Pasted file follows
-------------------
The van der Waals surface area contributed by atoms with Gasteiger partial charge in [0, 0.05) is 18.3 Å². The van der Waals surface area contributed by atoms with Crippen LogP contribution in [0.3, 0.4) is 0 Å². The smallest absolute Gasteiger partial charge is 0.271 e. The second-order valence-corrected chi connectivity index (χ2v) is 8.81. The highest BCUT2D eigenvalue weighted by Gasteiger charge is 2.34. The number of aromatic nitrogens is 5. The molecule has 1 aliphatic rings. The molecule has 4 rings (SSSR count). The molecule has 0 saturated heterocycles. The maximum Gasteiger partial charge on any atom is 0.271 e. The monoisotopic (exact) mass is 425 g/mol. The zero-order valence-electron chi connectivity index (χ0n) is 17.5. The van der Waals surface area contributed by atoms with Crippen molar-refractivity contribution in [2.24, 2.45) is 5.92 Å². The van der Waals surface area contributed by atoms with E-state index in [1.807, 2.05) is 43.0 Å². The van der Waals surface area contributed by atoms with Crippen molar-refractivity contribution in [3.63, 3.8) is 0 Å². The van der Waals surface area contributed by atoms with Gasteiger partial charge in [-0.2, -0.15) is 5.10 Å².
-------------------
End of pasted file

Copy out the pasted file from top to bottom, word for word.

The van der Waals surface area contributed by atoms with Gasteiger partial charge in [0, 0.05) is 18.3 Å². The van der Waals surface area contributed by atoms with Crippen LogP contribution in [0.3, 0.4) is 0 Å². The smallest absolute Gasteiger partial charge is 0.271 e. The second-order valence-corrected chi connectivity index (χ2v) is 8.81. The highest BCUT2D eigenvalue weighted by Gasteiger charge is 2.34. The number of aromatic nitrogens is 5. The molecule has 1 aliphatic rings. The molecule has 4 rings (SSSR count). The molecule has 0 saturated heterocycles. The maximum Gasteiger partial charge on any atom is 0.271 e. The monoisotopic (exact) mass is 425 g/mol. The zero-order valence-electron chi connectivity index (χ0n) is 17.5. The van der Waals surface area contributed by atoms with Crippen molar-refractivity contribution in [2.24, 2.45) is 5.92 Å². The van der Waals surface area contributed by atoms with E-state index in [1.807, 2.05) is 43.0 Å². The van der Waals surface area contributed by atoms with Crippen molar-refractivity contribution in [3.63, 3.8) is 0 Å². The van der Waals surface area contributed by atoms with Gasteiger partial charge in [-0.2, -0.15) is 5.10 Å².